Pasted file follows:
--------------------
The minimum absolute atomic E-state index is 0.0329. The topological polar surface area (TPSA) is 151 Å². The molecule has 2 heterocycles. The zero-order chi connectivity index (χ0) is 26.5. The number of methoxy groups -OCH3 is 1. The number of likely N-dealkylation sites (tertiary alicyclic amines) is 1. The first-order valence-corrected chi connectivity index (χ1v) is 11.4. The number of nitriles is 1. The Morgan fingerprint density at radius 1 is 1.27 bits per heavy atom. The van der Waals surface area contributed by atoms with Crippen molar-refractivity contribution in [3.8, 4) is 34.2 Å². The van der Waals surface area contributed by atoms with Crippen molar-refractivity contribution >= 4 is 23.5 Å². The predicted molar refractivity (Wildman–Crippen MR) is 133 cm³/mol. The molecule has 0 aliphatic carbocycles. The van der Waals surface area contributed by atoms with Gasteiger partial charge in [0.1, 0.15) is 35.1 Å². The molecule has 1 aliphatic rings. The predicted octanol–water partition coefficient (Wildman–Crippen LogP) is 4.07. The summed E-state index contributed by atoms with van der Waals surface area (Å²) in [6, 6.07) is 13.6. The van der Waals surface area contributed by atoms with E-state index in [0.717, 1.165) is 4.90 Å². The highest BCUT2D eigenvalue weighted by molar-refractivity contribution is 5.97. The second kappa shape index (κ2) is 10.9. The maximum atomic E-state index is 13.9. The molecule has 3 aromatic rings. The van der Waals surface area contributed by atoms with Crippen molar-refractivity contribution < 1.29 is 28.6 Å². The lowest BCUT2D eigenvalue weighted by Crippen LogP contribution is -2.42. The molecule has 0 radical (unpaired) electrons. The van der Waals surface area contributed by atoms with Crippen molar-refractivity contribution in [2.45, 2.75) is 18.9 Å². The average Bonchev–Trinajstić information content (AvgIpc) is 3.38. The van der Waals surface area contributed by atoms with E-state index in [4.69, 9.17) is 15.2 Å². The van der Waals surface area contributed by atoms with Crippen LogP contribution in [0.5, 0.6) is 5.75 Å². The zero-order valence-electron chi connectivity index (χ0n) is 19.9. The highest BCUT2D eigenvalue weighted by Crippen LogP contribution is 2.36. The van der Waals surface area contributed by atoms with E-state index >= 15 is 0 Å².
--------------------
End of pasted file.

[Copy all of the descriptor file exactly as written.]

The minimum absolute atomic E-state index is 0.0329. The topological polar surface area (TPSA) is 151 Å². The molecule has 2 heterocycles. The zero-order chi connectivity index (χ0) is 26.5. The number of methoxy groups -OCH3 is 1. The number of likely N-dealkylation sites (tertiary alicyclic amines) is 1. The first-order valence-corrected chi connectivity index (χ1v) is 11.4. The number of nitriles is 1. The Morgan fingerprint density at radius 1 is 1.27 bits per heavy atom. The van der Waals surface area contributed by atoms with Crippen molar-refractivity contribution in [3.8, 4) is 34.2 Å². The van der Waals surface area contributed by atoms with Crippen molar-refractivity contribution >= 4 is 23.5 Å². The predicted molar refractivity (Wildman–Crippen MR) is 133 cm³/mol. The molecule has 0 aliphatic carbocycles. The van der Waals surface area contributed by atoms with Gasteiger partial charge in [0.1, 0.15) is 35.1 Å². The molecule has 1 aliphatic rings. The predicted octanol–water partition coefficient (Wildman–Crippen LogP) is 4.07. The summed E-state index contributed by atoms with van der Waals surface area (Å²) in [6, 6.07) is 13.6. The van der Waals surface area contributed by atoms with E-state index in [0.717, 1.165) is 4.90 Å². The highest BCUT2D eigenvalue weighted by molar-refractivity contribution is 5.97. The second kappa shape index (κ2) is 10.9. The maximum atomic E-state index is 13.9. The molecule has 3 aromatic rings. The van der Waals surface area contributed by atoms with Crippen molar-refractivity contribution < 1.29 is 28.6 Å². The lowest BCUT2D eigenvalue weighted by Crippen LogP contribution is -2.42. The molecule has 0 radical (unpaired) electrons. The van der Waals surface area contributed by atoms with Crippen molar-refractivity contribution in [2.45, 2.75) is 18.9 Å². The average Bonchev–Trinajstić information content (AvgIpc) is 3.38. The van der Waals surface area contributed by atoms with E-state index in [4.69, 9.17) is 15.2 Å². The van der Waals surface area contributed by atoms with Crippen LogP contribution in [0.5, 0.6) is 5.75 Å². The zero-order valence-electron chi connectivity index (χ0n) is 19.9. The highest BCUT2D eigenvalue weighted by Crippen LogP contribution is 2.36. The van der Waals surface area contributed by atoms with E-state index >= 15 is 0 Å².